Managing your child’s cows’ milk allergy
Changing your or your baby's diet
If your baby is diagnosed with cows’ milk allergy, you may need to change your own diet or theirs. Discover how to keep your calcium intake up if you’re advised to follow a dairy-free breastfeeding diet, and what changes to expect if your doctor prescribes a new kind of formula for bottlefeeding.
Managing your baby’s cows’ milk allergy
When your baby is diagnosed with CMA (cows’ milk allergy), it’s natural to feel worried. But now that you know the cause of your baby’s symptoms, you can take positive steps to keep them healthy. It may be reassuring to remember that most children grow out of CMA by their third birthday.
CMA and breastfeeding
Breast milk is the best form of nourishment for your baby, even if they have been diagnosed with CMA.
While cows’ milk protein can pass into breast milk from your diet, most babies with CMA can tolerate it. In rare cases, babies do react to the cows’ milk in their mothers’ milk. If this happens, your healthcare professional or doctor may advise you to avoid all dairy products to see if this makes a difference to your baby’s symptoms.
Balancing a dairy-free diet
You should only eliminate dairy on the advice of a doctor or healthcare professional to ensure that other vital nutrients are not inadvertently removed from your diet. Most people get the majority of their calcium from dairy products, so if you need to follow a dairy-free breastfeeding diet, it’s important to boost your calcium intake in other ways.
When breastfeeding, you need 1,200mg of calcium every day: 400mg more than usual. This is usually achieved by drinking low-fat milk and eating cheese and yogurt regularly – you would need to include dairy foods up to 5 times per day to meet this increased requirement.
If you have been advised to follow a diary-free diet, you should consume plenty of non-dairy sources of calcium instead. These include:
- Tinned sardines, with the bones
- Calcium-fortified fruit juices
- Soya milk, oat milk, rice milk or nut milk
- Green, leafy vegetables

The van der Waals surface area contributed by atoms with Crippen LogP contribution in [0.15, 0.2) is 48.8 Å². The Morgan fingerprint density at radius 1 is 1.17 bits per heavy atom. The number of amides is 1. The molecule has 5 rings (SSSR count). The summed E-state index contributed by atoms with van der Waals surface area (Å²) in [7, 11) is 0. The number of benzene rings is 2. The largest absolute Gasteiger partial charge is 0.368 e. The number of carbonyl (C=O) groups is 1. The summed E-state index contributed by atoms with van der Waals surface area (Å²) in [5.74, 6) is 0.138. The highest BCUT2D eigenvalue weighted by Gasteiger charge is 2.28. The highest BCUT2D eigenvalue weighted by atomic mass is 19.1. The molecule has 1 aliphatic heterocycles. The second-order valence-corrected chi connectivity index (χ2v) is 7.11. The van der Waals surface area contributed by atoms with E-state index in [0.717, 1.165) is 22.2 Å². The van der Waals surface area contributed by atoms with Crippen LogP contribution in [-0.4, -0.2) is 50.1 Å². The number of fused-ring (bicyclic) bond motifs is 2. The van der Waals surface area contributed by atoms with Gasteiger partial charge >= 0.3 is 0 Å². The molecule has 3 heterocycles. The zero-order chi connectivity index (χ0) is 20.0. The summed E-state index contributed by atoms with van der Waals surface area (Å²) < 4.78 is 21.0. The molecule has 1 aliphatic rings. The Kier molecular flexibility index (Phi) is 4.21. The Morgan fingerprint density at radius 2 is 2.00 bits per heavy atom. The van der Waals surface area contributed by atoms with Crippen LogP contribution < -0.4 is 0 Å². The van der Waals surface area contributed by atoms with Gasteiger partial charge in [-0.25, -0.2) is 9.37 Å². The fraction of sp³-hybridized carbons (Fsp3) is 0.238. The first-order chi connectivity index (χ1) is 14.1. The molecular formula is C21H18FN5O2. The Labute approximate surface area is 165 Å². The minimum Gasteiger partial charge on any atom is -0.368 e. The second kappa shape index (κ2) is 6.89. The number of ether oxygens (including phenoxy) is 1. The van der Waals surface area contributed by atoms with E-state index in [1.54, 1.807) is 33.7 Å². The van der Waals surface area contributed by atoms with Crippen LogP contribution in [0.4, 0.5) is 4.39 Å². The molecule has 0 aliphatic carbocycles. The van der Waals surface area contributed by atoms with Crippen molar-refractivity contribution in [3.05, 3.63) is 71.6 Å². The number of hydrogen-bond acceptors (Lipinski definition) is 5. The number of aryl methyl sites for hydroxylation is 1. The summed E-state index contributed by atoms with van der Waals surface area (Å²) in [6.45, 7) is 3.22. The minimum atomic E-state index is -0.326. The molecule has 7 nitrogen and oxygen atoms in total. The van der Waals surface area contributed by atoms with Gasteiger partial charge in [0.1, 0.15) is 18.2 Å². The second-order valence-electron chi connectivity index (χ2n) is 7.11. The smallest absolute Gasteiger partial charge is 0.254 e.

- Wholegrain bread
- Almonds and Brazil nuts
Speak to your healthcare professional about your calcium intake to ensure you’re getting what you need.
CMA and bottlefeeding
If your doctor diagnoses your baby with CMA, they may prescribe a special kind of formula known as extensively hydrolysed formula.
This is made with proteins that have been broken down, so that your baby’s immune system doesn’t recognise them as an allergen. They are formulated to retain their nutritional value and provide the wide range of vitamins and minerals your baby needs.
When you introduce this kind of formula, it may take your baby a couple of weeks to get used to the new milk. Their feeding patterns may change and their stools may be different, becoming looser and greener in colour.
Remember, if you’re concerned about CMA, it’s very important to consult your doctor or healthcare professional. Please do not self-prescribe with over-the-counter milk alternatives like soya, as they may not be suitable for your baby. The Food Safety Authority of Ireland do not recommend soya-based formulas as a first choice for infants with a cows’ milk protein allergy, particularly under 6 months of age, due to the phytoestrogen content. Also, it's common for babies with CMA to also react to soya protein.
For more information about diagnosis or the side effects of cows’ milk alternatives, always talk to your doctor or healthcare professional.
Last reviewed: 12th August 2014
Questions about feeding and nutrition?
Our nutritionists and feeding advisors are always on hand to talk about feeding your baby. So if you have a question, just get in touch.